Rick Rhodes, a composer and producer who won six Emmys for his music on the television soap operas “Another World,” “Guiding Light” and “Santa Barbara,” has died. He was 54.
Rhodes died of brain cancer Nov. 2 in Oak Park.
Over a 35-year career, he made three solo albums and about 20 recordings with other artists, and composed more than 70 CDs for use by media companies.
His composing credits for television included such shows as “Friends,” “Murphy Brown,” “Saturday Night Live” and “The Tonight Show.”
Rhodes was the music supervisor or composer for several feature films, including “Mars Attacks,” “The Mighty Ducks” and “True Lies.”
With his writer and lyricist wife, Vivian, he also collaborated on two Emmy-nominated songs, “Fasten Your Seat Belts” and “Let’s Be Lovers Again.”
The couple coauthored “Ug: The First Caveman Musical,” which was performed in Ventura County and off-Broadway in 2004.
“This [music] is the one thing I think I do the best,” Rhodes told The Times in 2000, when he formed his Rhodes Music Services. “I’ve known that since I was a teenager, and I’ve stayed with it.... I wouldn’t trade it for anything else.”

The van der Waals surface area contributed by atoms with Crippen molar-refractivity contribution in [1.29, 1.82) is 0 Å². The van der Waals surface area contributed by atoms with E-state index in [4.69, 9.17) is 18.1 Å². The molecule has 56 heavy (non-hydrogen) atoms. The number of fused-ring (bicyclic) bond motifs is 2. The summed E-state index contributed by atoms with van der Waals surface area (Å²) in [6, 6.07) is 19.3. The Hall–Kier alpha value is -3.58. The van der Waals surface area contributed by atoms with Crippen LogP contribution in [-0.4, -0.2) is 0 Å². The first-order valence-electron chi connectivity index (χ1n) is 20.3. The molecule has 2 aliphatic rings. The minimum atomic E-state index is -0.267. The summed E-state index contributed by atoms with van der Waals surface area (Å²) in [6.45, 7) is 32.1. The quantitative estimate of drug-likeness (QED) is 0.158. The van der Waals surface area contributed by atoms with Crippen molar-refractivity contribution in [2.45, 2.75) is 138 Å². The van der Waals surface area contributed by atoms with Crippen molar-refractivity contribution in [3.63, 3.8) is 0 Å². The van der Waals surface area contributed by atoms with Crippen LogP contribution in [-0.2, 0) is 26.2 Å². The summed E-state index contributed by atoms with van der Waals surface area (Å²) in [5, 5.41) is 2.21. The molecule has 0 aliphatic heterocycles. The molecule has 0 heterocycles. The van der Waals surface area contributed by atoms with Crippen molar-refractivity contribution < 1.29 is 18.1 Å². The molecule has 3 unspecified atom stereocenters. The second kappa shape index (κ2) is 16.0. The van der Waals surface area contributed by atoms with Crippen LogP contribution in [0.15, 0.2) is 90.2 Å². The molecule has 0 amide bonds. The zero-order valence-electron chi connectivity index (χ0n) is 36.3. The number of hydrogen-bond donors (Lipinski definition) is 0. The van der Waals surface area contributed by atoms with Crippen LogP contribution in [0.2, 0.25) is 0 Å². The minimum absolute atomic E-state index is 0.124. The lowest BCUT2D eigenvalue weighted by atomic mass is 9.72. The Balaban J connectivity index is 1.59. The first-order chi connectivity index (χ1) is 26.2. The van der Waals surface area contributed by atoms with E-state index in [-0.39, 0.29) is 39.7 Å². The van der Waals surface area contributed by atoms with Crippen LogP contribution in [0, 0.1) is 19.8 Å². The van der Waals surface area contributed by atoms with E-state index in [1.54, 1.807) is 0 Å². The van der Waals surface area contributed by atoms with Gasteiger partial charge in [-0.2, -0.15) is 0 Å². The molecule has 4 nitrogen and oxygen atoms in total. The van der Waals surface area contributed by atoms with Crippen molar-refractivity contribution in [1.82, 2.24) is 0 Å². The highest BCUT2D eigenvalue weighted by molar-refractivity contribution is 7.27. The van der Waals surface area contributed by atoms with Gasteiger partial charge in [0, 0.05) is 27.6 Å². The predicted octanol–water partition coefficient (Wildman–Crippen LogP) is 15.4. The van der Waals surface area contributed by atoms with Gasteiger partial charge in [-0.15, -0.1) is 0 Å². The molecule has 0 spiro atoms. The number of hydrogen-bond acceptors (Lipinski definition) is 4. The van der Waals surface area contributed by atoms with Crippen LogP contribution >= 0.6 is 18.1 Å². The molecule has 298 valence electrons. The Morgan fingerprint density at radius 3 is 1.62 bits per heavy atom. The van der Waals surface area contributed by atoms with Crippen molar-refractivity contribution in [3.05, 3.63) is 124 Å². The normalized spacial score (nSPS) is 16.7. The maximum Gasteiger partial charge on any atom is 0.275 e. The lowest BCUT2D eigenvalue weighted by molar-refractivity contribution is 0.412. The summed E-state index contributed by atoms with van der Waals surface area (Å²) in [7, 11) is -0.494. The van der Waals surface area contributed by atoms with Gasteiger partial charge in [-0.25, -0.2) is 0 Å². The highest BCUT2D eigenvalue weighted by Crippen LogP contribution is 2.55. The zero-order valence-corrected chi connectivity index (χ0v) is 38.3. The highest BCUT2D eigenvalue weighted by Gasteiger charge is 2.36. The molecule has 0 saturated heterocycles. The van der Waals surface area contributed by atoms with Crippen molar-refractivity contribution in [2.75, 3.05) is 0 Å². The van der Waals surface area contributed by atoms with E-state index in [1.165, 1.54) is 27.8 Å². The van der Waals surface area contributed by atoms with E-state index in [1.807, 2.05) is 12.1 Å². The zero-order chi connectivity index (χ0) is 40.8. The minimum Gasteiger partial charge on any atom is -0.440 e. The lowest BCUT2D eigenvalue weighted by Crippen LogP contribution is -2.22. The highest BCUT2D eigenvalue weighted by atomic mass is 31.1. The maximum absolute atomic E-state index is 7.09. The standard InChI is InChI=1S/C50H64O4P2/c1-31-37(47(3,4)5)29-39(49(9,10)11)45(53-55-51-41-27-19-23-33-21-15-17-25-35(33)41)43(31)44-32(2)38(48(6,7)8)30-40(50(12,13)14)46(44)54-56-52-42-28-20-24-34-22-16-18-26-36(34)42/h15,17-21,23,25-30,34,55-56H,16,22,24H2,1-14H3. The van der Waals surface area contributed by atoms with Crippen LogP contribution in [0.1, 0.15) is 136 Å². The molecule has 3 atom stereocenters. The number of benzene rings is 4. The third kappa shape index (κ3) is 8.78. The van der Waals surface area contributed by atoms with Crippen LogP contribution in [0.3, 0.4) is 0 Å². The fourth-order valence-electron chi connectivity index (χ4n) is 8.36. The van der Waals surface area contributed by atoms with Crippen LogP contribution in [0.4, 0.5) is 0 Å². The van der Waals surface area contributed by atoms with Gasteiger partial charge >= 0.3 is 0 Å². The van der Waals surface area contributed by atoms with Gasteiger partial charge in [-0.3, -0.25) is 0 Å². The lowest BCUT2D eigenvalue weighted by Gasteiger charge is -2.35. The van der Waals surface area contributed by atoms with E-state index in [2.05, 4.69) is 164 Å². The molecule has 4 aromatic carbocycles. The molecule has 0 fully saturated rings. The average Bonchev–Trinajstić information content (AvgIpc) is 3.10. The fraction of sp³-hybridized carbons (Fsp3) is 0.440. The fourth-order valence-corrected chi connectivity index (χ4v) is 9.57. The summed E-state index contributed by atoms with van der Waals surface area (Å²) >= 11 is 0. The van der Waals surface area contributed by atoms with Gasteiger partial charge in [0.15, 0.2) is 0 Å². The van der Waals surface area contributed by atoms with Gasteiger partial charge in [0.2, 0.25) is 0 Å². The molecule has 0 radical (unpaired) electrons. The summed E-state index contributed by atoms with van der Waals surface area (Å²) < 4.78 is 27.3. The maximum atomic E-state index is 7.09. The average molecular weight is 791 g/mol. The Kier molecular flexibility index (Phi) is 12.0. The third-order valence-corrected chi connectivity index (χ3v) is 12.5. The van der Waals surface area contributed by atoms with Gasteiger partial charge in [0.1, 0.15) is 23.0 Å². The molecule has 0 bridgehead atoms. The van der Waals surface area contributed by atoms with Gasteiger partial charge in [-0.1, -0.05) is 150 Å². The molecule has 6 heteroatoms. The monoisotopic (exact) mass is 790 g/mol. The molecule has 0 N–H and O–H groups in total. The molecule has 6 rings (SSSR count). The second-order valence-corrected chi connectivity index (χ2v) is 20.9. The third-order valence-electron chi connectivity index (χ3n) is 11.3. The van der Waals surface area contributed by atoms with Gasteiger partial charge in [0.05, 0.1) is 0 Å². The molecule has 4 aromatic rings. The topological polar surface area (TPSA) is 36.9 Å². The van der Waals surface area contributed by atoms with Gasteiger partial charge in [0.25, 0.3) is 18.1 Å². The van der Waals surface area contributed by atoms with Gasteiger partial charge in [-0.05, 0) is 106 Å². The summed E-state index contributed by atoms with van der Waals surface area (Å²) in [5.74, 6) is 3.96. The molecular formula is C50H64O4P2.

His business, which he operated out of his home studio, found and delivered music for commercials, movies, television shows and video games.
If he could not find what he considered suitable in a music library, he composed and produced the material himself, using a keyboard and computer.
Rhodes became adept at providing such specific items as mood music cuing an audience to gasp, cry or flinch; the ceremonial trumpeting for Olympics coverage promotions; and melodies for commercials.
Born in Los Angeles on July 28, 1951, Rhodes learned to play the trombone at age 13 and taught himself to play the piano at 16.
While majoring in music and theater at what is now known as Santa Monica College, he put together a four-piece rock band called Wonder.
With Rhodes as the singer and keyboardist, the band performed at Holiday Inns around the United States.
Next came a stint as music director for Las Vegas shows featuring such entertainers as Kenny Rogers and Frank Sinatra.
Rhodes returned to Los Angeles and played and recorded with a trio, segueing into jazz, before moving into composing for television in the 1980s.
In recent years, Rhodes produced several shows for the Santa Susana Repertory Company, in partnership with Lane Davies, whom he met while working on “Santa Barbara.”
Rhodes composed most of the music for the company’s annual production of “A Christmas Carol” and often took cameo roles on stage.
With Davies, Rhodes also co-founded the Kingsmen Shakespeare Company in Thousand Oaks and created a theater instruction and mentoring program for Oak Park High School in Oak Park.
In addition to his wife of 23 years, he is survived by a son, Adam; a daughter, Allison; his mother, Shirley Rothstein; and a sister.